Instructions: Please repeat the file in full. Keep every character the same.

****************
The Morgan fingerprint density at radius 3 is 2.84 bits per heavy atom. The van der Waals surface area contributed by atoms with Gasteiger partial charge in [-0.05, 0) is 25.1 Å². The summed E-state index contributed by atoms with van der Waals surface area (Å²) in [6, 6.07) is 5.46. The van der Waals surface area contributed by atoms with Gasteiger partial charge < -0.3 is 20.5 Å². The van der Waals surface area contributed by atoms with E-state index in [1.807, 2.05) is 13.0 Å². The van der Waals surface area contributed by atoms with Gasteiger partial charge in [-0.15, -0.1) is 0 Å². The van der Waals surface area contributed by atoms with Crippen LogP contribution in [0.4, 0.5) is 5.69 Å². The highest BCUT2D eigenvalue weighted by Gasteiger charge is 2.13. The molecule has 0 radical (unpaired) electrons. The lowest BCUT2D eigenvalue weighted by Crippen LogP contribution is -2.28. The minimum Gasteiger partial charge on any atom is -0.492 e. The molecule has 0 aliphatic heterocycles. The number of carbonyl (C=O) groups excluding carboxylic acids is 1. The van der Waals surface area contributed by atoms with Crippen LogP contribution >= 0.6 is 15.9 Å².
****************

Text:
The Morgan fingerprint density at radius 3 is 2.84 bits per heavy atom. The van der Waals surface area contributed by atoms with Gasteiger partial charge in [-0.05, 0) is 25.1 Å². The summed E-state index contributed by atoms with van der Waals surface area (Å²) in [6, 6.07) is 5.46. The van der Waals surface area contributed by atoms with Gasteiger partial charge < -0.3 is 20.5 Å². The van der Waals surface area contributed by atoms with E-state index in [1.807, 2.05) is 13.0 Å². The van der Waals surface area contributed by atoms with Gasteiger partial charge in [-0.15, -0.1) is 0 Å². The van der Waals surface area contributed by atoms with Crippen LogP contribution in [0.4, 0.5) is 5.69 Å². The highest BCUT2D eigenvalue weighted by Gasteiger charge is 2.13. The molecule has 0 radical (unpaired) electrons. The lowest BCUT2D eigenvalue weighted by Crippen LogP contribution is -2.28. The minimum Gasteiger partial charge on any atom is -0.492 e. The molecule has 0 aliphatic heterocycles. The number of carbonyl (C=O) groups excluding carboxylic acids is 1. The van der Waals surface area contributed by atoms with Crippen LogP contribution >= 0.6 is 15.9 Å².